I always find these end of summer days difficult. There is the last spate of hot weather which I really dislike. My sweet husband, a high school teacher, has summers off and so these slow days of spending time together will be coming to an end soon. And probably most significant (more so than I used to give credit), the end of August and beginning of September bring both my father’s and mother’s birthdays. Having lost both of them, this time is always filled with a spectrum of feelings: grief, sorrow, anger, rage, gratitude, wonder. I am an only child, so I don’t have anyone to share this particular brand of sadness with. Certainly my wonderful husband and friends will be present with me to these feelings. But this sorrow is mine alone to truly experience. I imagine it is even the same with those who have siblings, a sense that your unique relationship to your own parents is gone. Or if you are estranged from those brothers or sisters, perhaps the sadness is magnified further. But this wondering isn’t about figuring out whose sorrow is greater and under what circumstances.
I have been watching some movies with my beloved in these last lazy days of summer. A chance to unwind from a time of working so hard. And I am discovering, as often happens, that seeing stories about families always brings up a wistfulness and longing in me. A desire for a broader set of connections to others with whom I share a blood connection. Even stories of dysfunctional families fill me with longing for the real aliveness of conflict and reconciliation.
A thought has been floating through my consciousness these last few days and I think it may finally be landing somewhere solid. What if my particular situation is precisely the place I was born into to do my unique work in the world? What if my family, with all of its dysfunctions and compulsions and gifts, that often leave me feeling stranded and alone at this time of year, is exactly the setting from which I can emerge with the wisdom I need.
I don’t mean to imply a kind of determinism to the universe. I cringe when I hear people say that “everything happens for a reason,” as if in those five words the vast destructive impulses of humanity and the great grief left in its wake can somehow be explained and undone. But I am also not writing this reflection about that either.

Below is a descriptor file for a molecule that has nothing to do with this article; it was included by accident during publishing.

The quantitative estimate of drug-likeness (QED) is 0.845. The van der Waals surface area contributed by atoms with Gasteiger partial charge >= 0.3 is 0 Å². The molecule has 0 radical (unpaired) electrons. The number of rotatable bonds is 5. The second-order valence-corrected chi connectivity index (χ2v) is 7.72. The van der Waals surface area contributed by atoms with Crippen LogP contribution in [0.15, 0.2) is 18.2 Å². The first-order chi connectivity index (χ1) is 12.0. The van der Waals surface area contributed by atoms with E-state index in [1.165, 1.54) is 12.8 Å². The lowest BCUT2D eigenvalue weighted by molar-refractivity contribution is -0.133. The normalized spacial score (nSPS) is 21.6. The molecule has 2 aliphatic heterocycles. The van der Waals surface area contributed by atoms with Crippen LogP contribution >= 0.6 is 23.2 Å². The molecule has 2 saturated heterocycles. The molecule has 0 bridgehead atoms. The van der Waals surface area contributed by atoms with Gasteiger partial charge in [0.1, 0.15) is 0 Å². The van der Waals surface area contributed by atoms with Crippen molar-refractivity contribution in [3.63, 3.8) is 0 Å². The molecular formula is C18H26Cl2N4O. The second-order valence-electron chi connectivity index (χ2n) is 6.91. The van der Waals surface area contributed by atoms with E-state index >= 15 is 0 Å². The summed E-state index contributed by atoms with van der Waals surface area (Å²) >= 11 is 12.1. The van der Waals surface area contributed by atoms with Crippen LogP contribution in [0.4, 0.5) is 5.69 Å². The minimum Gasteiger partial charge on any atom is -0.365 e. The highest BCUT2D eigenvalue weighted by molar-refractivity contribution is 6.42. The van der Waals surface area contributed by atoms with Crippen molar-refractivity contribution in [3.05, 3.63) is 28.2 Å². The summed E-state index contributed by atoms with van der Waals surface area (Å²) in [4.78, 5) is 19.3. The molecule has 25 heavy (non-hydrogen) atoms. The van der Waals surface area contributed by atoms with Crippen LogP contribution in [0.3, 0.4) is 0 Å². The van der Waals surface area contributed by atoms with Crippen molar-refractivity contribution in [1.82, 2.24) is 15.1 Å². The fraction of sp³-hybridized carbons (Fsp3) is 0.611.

I am wondering, however, if perhaps our souls do get to make some kind of agreement before we’re born. This particular moment in history, this culture, this landscape, these parents and family members. Maybe this is the matrix of our most wondrous being. This is where our own most authentic selves are being birthed from. This set of challenges and conflicts are the ones that will wrest beauty from us, sometimes in painful upheaval, but hopefully more often in quiet wonder. Precisely what will emerge is not determined, but I am wondering if there is an imprint on each of our souls that takes its shapes out of this set of circumstances.
What if the father I had with all of his compulsions and addictions leads me to understand myself in ways I never could with a different father. What if this experience invites me deeper into compassion in ways that are uniquely my own?
I certainly have my share of life issues to wrestle with, as do each of you, and my wrestling is far from over. I have found in my life that the things I bump up against call forth a strength I didn’t know I had. Perhaps these “issues” are not to be overcome and left behind us, but entered into fully in such a way that they are transformed, and we are transformed in the process, into our most beautiful and wise selves. Perhaps the great wisdom of the universe is that our greatest struggles are also the place where we can emerge in wholeness and authenticity if we stop resisting. What if we stop trying to shake off the patterns and instead gaze deeply at them until we meet ourselves there and can embrace who we are.
I feel like this is something I have known all my life and somehow am only really just awakening to. As if another layer has been peeled back and revealed to me in my wondering.
© Christine Valters Paintner at Abbey of the Arts:
Transformative Living through Contemplative & Expressive Arts